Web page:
Hanover, Germany – The first fully autonomous vehicles able to handle all conditions on public roads – and potentially replacing private car ownership, will probably not appear until after 2030, according to Continental's head of self-driving car projects, Andree Hohm.
Driverless vehicle are already on the road for a very specific application area, for example like a private road, and want to travel at low velocity., noted Hohm during Continental's Tech Show held 1-4 July in Hanover.
However, early forecasts that driverless mobility would first appear on highways have shifted with the realisation of the difficulties of trying to bring a vehicle traveling at high speeds to a safe stop in case of a malfunction.
Now, Hohm said, the feeling is, at least at Continental, that low-speed, urban settings will be ground zero for autonomous driving.
Urban situations may be more complex than highways, he said, "but they have one key advantage: Slower speeds give you more opportunities when systems fail, or you get erroneous readings from sensors."
According to Hohm, autonomous vehicle technology has three hurdles to overcome before it becomes viable for widespread use: technology, regulatory approval and consumer acceptance.
The key technology challenge will be combining a variety of sensors inside the vehicle (radar, lidar and cameras) to create a safe environment.
"This foundation has to be very solid," he said. "You have to cover all situations because there's no driver as a fallback option."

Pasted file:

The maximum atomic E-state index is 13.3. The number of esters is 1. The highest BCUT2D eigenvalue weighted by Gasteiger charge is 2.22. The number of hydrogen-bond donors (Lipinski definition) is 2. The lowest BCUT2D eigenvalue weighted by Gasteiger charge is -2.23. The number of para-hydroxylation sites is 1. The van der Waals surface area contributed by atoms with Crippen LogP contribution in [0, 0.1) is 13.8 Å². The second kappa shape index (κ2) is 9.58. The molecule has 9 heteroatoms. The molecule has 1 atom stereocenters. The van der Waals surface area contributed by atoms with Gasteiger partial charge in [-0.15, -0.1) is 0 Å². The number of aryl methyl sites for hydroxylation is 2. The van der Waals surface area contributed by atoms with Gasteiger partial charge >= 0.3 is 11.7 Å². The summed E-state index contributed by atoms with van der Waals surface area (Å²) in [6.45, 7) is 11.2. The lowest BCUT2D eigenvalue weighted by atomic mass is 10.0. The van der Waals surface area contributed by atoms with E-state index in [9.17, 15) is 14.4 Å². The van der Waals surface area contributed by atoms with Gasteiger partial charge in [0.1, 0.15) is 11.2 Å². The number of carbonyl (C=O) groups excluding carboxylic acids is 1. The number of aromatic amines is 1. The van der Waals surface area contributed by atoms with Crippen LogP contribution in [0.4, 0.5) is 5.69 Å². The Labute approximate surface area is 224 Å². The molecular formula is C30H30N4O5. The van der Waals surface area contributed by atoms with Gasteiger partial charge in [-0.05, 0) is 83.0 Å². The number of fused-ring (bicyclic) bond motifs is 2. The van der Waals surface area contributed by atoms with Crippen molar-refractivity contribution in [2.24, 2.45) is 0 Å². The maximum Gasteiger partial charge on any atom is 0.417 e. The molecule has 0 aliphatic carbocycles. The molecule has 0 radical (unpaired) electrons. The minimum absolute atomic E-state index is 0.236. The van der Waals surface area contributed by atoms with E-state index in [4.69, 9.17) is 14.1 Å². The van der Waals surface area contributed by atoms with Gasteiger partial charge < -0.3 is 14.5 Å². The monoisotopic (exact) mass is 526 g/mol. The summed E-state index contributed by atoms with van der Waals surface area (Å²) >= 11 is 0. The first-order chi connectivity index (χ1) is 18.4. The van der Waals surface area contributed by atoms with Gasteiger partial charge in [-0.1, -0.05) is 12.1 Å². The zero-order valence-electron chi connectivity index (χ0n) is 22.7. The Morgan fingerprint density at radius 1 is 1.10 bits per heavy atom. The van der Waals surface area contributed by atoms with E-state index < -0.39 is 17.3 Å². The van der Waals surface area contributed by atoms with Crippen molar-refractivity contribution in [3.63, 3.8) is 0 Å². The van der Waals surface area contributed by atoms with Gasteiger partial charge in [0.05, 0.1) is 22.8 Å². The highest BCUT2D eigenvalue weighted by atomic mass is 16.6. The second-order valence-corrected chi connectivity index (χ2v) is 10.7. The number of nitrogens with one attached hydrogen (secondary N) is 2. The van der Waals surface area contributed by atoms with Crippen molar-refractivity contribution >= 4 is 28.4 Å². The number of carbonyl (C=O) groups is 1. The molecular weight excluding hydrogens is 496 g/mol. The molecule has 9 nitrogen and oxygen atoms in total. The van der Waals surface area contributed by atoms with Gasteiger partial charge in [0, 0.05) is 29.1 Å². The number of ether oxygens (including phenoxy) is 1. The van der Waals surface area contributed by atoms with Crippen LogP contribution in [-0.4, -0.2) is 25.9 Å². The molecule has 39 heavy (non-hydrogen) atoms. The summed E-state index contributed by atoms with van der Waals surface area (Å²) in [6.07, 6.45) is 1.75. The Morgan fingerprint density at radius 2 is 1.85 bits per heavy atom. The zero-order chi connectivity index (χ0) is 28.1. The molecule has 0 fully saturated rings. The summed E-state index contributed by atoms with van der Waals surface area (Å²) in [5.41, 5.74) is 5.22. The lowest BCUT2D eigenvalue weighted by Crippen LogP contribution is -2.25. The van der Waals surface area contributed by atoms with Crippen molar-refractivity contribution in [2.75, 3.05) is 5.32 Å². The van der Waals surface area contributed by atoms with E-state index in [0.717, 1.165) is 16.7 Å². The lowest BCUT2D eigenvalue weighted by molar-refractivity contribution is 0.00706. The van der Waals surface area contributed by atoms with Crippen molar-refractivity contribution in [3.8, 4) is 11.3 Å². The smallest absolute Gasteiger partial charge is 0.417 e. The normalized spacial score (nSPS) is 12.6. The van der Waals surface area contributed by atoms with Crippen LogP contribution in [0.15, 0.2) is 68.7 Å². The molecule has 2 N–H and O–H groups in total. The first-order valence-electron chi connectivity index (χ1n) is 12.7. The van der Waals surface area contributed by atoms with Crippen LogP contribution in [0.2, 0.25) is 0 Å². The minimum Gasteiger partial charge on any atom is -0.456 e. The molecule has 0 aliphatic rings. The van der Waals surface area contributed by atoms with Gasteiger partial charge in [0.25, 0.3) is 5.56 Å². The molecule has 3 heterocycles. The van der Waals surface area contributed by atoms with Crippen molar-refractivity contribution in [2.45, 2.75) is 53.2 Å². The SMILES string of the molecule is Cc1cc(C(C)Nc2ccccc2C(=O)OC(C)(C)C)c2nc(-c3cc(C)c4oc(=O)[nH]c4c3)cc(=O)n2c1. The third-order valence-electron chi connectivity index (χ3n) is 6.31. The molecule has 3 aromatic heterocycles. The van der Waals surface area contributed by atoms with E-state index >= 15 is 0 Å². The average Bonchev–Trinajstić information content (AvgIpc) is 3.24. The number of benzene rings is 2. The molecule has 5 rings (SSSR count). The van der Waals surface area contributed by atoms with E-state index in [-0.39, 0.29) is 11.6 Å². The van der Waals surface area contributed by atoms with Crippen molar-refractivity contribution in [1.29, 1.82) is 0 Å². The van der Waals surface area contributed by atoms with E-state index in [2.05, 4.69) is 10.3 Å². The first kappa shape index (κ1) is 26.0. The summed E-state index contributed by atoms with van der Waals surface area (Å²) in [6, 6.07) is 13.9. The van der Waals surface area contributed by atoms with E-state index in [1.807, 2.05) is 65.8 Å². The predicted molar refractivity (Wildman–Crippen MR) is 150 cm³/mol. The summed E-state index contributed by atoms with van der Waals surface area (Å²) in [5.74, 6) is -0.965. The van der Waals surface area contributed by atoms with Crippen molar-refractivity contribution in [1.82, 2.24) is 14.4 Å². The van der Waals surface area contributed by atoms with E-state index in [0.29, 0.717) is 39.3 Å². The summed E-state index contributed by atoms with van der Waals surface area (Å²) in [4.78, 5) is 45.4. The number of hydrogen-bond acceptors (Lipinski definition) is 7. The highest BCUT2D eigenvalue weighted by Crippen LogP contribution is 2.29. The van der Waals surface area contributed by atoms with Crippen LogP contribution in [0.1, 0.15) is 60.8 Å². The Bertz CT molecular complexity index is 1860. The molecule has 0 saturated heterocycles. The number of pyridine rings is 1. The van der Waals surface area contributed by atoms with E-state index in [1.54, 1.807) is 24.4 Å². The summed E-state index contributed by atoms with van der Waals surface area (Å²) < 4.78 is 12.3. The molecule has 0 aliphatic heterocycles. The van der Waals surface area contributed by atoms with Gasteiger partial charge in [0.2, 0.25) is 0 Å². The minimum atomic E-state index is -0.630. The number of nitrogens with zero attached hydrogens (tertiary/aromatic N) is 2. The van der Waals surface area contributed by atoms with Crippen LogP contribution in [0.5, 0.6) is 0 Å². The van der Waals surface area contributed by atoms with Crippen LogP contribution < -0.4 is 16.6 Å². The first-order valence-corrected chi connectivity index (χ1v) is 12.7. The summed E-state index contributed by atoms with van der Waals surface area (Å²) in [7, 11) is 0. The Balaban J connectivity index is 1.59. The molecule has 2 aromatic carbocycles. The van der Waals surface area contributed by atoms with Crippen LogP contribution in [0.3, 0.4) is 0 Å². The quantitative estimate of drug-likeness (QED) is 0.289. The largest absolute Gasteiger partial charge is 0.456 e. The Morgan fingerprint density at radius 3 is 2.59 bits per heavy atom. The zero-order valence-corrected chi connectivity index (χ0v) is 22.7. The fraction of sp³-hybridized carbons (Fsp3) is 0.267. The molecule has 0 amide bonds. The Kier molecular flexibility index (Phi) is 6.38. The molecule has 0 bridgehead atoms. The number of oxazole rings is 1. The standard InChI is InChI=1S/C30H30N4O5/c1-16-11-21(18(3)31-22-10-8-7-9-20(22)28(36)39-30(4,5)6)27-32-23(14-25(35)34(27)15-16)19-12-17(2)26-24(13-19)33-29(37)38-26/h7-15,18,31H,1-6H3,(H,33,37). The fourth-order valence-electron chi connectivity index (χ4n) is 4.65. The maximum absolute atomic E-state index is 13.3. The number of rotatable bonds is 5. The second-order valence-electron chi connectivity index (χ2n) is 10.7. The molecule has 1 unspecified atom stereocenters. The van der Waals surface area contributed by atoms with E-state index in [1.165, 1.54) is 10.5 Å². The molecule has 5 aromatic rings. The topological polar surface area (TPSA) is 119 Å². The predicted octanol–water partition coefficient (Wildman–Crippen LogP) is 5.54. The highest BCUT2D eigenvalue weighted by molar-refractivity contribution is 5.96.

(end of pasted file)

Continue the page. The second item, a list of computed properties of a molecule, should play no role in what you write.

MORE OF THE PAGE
One of Continental's solutions is to incorporate external sensors on street signs and roadways – for example, in a "smart intersection" that can detect situations well ahead of the vehicle.
Breakdowns, accidents and erratic pedestrians "can be better perceived from the viewpoint of the intersection compared to the viewpoint of an approaching car," he said.
On regulations, the main problem is the lack of a unified framework for testing and implementation of autonomous vehicles, he said.
"Lots of pilot projects are pushing forward, but in a very heterogeneous way," he said. "This is a very challenging scenario, because if we're going to invest a lot of money we have to be sure that the solutions we create fit a wide variety of countries."
Finally, he noted, many consumers are sceptical about driverless cars, and studies have found that worries are increasing, at least in Germany and in the US, although Chinese respondents are become more receptive.
"It still sounds a little bit creepy, if you think about it - going into a car where there is no one at the steering wheel," he said.
"This is for us a clear signal that we have to introduce those functionalities step by step....We need to involve people in pilot projects, so they can actually experience how exciting the technology is," he concluded.